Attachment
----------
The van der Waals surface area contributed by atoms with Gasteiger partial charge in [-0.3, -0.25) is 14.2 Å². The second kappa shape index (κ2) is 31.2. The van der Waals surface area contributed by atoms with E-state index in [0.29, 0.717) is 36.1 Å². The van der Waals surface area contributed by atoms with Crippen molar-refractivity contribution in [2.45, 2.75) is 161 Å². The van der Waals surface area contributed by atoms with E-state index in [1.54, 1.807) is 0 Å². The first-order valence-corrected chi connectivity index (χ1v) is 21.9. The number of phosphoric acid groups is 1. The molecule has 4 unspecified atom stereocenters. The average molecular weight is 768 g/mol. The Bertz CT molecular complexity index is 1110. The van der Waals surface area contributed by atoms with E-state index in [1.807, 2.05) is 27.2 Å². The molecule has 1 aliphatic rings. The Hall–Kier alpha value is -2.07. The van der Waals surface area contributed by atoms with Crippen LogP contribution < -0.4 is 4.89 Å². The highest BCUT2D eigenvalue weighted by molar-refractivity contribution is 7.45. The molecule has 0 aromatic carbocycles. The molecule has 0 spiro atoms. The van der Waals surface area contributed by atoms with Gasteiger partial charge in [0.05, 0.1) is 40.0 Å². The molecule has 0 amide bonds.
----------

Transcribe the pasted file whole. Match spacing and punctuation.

The van der Waals surface area contributed by atoms with Gasteiger partial charge in [-0.3, -0.25) is 14.2 Å². The second kappa shape index (κ2) is 31.2. The van der Waals surface area contributed by atoms with E-state index in [0.29, 0.717) is 36.1 Å². The van der Waals surface area contributed by atoms with Crippen molar-refractivity contribution in [2.45, 2.75) is 161 Å². The van der Waals surface area contributed by atoms with E-state index in [1.54, 1.807) is 0 Å². The first-order valence-corrected chi connectivity index (χ1v) is 21.9. The number of phosphoric acid groups is 1. The molecule has 4 unspecified atom stereocenters. The average molecular weight is 768 g/mol. The Bertz CT molecular complexity index is 1110. The van der Waals surface area contributed by atoms with E-state index in [1.807, 2.05) is 27.2 Å². The molecule has 1 aliphatic rings. The Hall–Kier alpha value is -2.07. The van der Waals surface area contributed by atoms with Crippen LogP contribution < -0.4 is 4.89 Å². The highest BCUT2D eigenvalue weighted by molar-refractivity contribution is 7.45. The molecule has 0 aromatic carbocycles. The molecule has 0 spiro atoms. The van der Waals surface area contributed by atoms with Gasteiger partial charge in [0.05, 0.1) is 40.0 Å². The molecule has 0 amide bonds.